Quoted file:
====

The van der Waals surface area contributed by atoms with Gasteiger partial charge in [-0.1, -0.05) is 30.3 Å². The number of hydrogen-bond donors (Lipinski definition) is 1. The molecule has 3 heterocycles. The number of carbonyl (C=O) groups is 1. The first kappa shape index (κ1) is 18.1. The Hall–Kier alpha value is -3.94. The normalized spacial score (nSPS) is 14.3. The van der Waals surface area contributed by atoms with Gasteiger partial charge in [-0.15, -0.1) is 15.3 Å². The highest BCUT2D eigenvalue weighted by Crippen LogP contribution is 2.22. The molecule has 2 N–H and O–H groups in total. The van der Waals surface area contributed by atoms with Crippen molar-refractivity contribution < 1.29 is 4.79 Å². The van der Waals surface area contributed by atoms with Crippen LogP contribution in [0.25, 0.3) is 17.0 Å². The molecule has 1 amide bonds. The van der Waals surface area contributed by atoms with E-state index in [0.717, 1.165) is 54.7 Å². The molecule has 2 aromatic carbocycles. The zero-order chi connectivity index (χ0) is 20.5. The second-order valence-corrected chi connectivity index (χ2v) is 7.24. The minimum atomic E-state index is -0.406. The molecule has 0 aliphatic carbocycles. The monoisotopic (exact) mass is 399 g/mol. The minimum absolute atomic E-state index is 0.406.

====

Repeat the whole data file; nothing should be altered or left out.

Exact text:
The van der Waals surface area contributed by atoms with Gasteiger partial charge in [-0.1, -0.05) is 30.3 Å². The number of hydrogen-bond donors (Lipinski definition) is 1. The molecule has 3 heterocycles. The number of carbonyl (C=O) groups is 1. The first kappa shape index (κ1) is 18.1. The Hall–Kier alpha value is -3.94. The normalized spacial score (nSPS) is 14.3. The van der Waals surface area contributed by atoms with Gasteiger partial charge in [-0.15, -0.1) is 15.3 Å². The highest BCUT2D eigenvalue weighted by Crippen LogP contribution is 2.22. The molecule has 2 N–H and O–H groups in total. The van der Waals surface area contributed by atoms with Crippen molar-refractivity contribution < 1.29 is 4.79 Å². The van der Waals surface area contributed by atoms with Crippen LogP contribution in [0.25, 0.3) is 17.0 Å². The molecule has 1 amide bonds. The van der Waals surface area contributed by atoms with E-state index in [0.717, 1.165) is 54.7 Å². The molecule has 2 aromatic carbocycles. The zero-order chi connectivity index (χ0) is 20.5. The second-order valence-corrected chi connectivity index (χ2v) is 7.24. The minimum atomic E-state index is -0.406. The molecule has 0 aliphatic carbocycles. The monoisotopic (exact) mass is 399 g/mol. The minimum absolute atomic E-state index is 0.406.